Feedback

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Diagrammatic representation of feedback

Feedback is an important component of a variety of dynamic systems, including biological and organisation systems, as well as for learning and development.

For any machine subject to a varied external environment to act effectively it is necessary that information concerning the results of its own action be furnished to it as part of the information on which it must continue to act. For example, if we are running an elevator, it is not enough to open the outside door because the orders we have given should make the elevator be at the door at the time we open it. It is important that the release for opening the door be dependant on the fact that the elevator is actually at the door; otherwise something might have detained it and the passenger might step into a empty shaft. This control of a machine on the basis of actual performance rather than its expected performance is known as feedback, and involves sensory members which are actuated by motor members and perform the function of tell-tales or monitors - that is, of elements which indicate a performance. It is the function of these mechanisms to control the mechanical tendency towards disorganization; in other words, to produce a temporary and local reversal of the normal direction of entropy.

Wiener, (1950)

Feedback is not just the formal response, but everything that a person or piece of equipment does in response to another's behaviour or performance.

Feedback for learning[edit]

Feedback is critical to learning and development. For example, Hattie and Timperley (2011) identify feedback as the single most important variable in facilitating student outcomes.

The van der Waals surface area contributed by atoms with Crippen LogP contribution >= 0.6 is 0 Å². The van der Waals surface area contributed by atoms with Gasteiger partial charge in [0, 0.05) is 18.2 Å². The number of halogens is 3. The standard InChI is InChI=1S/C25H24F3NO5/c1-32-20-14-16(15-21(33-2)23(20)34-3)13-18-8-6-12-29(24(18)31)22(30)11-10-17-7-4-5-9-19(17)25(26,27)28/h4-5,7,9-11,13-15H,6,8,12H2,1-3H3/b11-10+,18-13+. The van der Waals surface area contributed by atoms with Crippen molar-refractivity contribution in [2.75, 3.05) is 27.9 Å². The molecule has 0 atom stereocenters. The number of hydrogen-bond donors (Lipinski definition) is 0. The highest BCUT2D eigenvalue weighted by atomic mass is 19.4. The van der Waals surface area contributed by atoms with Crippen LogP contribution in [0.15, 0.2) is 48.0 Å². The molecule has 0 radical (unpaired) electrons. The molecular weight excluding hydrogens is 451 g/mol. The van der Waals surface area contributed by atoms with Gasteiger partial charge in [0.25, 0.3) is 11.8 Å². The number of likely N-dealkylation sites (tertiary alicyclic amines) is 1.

[F]eedback is a method of controlling a system by reinserting into it the results of its past performance. If these results are merely used as numerical data for the criticism of the system and its regulation, we have the simple feedback of the control engineers. If, however, the information which proceeds backward from the performance is able to change the general method and pattern of performance, we have a process which may well be called learning.

Wiener, (1950)

In any process where learning is integrated with other activities, feedback is likely to play an important role.

Not all feedback is good, though, and Hattie and Timperley go on to identify the nature of effective feedback for fostering student development in educational settings.

Standard sequence[edit]

  1. Task: student is given task
  2. Performance:student does task
  3. Assessment: staff assesses student performance and gives feedback
  4. Re-iteration: student repeats tasks with improved performance.
  5. Evaluation: staff elicit feedback from student so that their performance at facilitating learning can itself be improved

Type of feedback[edit]

  • Formative and summative (Scrivener) (USA)
  • Assessment of and about learning (UK)

Feedback for communication[edit]

In human communication, feedback is undderstood to be important in developing effective relationships, including for managing conflict and improving cooperation and mutual understanding.

Feedback in design and project management[edit]

Feedback can be integrated into the design process through use of Iterative and incremental development. This was developed originally for software development, but can be applied in many other areas as well.

The testing and evaluation in this diagram constitute a feedback loop

Recommended reading[edit]

See also[edit]